they go and do this.

A player battling epilepsy will not be able to play as a walk-on safety at Auburn because he uses a prescription for cannabis oil to combat his illness, according to WXGA-TV.

C.J. Harris was diagnosed with epilepsy as a sophomore in high school, and after his 14th seizure he was prescribed cannabis oil by his doctor, which has allowed him to live a seizure-free life since January 20, 2017.

The safety was offered a preferred walk-on spot at Auburn, according to WXGA-TV, but the NCAA will not allow him to play at the school because of the prescription for cannabis oil.

“I broke down,” Harris told WXGA-TV. “This is my dream. I saw everything lining up perfectly for me.

The NCAA does not allow athletes to inject THC. Cannabis oil contains THC, which would register on drug tests.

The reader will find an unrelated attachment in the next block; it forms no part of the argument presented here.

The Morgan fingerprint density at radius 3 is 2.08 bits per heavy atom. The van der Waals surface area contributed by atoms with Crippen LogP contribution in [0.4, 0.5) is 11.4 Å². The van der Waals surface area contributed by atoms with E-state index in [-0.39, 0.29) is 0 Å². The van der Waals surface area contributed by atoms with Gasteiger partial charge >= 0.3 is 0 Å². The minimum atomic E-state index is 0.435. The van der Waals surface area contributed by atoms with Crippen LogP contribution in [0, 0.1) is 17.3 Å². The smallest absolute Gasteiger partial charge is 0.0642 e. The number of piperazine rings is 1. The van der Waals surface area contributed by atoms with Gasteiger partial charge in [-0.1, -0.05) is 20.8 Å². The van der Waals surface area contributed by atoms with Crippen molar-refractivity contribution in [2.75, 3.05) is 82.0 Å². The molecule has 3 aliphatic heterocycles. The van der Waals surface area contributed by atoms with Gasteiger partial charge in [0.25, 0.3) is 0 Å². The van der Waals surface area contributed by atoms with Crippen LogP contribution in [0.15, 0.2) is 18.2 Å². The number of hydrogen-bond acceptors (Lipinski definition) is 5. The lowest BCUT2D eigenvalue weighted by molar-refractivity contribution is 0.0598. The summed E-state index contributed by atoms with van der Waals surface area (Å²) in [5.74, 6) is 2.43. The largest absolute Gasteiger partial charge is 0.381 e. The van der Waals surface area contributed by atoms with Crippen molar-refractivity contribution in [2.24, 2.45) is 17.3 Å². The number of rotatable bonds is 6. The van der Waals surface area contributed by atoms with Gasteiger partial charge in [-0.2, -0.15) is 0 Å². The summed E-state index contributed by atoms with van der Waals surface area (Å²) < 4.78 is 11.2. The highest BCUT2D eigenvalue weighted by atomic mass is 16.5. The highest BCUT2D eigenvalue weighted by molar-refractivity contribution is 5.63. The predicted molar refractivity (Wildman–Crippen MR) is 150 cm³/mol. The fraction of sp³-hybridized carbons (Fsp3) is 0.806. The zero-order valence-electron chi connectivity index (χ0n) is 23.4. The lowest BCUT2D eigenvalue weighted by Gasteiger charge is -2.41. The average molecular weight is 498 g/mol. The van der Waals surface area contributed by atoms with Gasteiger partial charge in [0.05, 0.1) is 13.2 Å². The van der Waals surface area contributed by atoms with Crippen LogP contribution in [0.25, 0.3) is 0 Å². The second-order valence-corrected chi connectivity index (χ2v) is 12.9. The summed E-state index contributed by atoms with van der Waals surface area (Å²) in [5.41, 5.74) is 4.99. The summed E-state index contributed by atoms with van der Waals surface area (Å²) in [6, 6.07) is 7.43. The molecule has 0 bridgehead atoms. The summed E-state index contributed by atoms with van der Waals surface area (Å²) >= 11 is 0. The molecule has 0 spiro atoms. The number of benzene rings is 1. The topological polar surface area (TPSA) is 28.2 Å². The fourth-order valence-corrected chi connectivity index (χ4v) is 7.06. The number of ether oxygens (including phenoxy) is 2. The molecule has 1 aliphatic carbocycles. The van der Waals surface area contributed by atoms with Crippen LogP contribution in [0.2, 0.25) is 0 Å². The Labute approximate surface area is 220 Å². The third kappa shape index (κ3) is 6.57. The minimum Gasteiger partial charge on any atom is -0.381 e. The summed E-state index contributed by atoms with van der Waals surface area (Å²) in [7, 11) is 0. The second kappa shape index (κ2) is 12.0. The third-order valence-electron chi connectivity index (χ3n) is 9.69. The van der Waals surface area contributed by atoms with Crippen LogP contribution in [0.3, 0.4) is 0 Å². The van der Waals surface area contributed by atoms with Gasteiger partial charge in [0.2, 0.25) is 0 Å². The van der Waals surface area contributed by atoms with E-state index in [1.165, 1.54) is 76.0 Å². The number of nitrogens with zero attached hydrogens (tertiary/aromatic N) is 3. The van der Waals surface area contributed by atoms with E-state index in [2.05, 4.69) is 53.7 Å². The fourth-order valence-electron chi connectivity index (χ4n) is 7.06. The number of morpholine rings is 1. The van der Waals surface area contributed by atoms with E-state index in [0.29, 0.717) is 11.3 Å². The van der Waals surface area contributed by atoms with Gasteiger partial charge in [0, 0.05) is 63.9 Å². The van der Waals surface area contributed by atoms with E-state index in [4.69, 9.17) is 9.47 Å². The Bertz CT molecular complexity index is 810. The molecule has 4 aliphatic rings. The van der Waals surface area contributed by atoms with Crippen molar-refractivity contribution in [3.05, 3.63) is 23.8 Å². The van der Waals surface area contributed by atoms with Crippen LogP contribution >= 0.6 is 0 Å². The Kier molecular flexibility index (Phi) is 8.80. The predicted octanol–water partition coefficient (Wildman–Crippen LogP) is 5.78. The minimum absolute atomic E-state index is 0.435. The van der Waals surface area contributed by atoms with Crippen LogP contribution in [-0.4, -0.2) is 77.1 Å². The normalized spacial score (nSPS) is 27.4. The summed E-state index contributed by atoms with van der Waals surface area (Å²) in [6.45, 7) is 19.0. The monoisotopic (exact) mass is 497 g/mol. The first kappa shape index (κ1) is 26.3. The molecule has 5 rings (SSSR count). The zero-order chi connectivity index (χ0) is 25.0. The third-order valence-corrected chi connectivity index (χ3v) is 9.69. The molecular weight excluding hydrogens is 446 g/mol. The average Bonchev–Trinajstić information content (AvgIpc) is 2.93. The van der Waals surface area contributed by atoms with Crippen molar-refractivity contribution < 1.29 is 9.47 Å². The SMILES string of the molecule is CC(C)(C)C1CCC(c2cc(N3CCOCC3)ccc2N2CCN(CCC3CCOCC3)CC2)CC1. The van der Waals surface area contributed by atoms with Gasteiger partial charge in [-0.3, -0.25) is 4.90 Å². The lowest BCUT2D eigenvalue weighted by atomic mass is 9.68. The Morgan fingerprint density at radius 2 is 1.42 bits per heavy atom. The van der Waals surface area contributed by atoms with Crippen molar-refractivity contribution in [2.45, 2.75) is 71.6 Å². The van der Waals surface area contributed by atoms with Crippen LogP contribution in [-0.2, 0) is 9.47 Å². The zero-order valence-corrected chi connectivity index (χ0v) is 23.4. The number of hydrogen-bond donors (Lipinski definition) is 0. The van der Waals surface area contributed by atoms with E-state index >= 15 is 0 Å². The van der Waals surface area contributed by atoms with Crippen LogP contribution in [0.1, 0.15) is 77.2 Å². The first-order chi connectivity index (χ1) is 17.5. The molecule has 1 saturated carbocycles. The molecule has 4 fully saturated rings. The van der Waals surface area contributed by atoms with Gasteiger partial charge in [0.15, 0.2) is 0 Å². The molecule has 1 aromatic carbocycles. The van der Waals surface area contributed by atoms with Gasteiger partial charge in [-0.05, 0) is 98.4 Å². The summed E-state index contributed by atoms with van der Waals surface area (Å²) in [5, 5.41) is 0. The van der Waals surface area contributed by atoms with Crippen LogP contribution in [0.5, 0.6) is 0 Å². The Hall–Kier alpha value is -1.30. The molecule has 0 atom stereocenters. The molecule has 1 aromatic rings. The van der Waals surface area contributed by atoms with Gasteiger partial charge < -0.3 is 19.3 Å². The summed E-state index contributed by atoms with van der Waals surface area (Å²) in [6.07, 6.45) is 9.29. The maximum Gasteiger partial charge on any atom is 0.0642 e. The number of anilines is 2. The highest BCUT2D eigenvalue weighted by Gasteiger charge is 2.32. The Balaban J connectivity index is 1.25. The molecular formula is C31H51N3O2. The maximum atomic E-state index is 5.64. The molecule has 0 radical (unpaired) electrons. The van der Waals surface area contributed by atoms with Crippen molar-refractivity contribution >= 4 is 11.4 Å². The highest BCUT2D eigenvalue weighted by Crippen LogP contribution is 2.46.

Harris is exploring junior colleges and NAIA schools to play football, and is also exploring alternative medicines so he could play football and pass a drug test, according to the report.

“You’re taking something away from a kid who’s worked so hard in his life to get there,” his father, Curtis Harris, said, according to WXGA-TV. “And you’re just taking it away because he’s taking a medication that’s helping with his disability.”

C’mon, dad.  It’s the NCAA.  Try not to act so disappointed.

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Early lines for games of the year

From South Point Hotel and Casino:

  • Georgia (-11) at South Carolina
  • Florida vs. Georgia (-15)
  • Auburn at Georgia (-3)
  • Georgia Tech at Georgia (-21)

I’m a little surprised Georgia at LSU didn’t make the list.

As you can see, Georgia is favored in every game on the board.  Every other SEC East team on the list is an underdog in at least one game:  South Carolina 1, Florida 3, Tennessee 1 and Kentucky 1.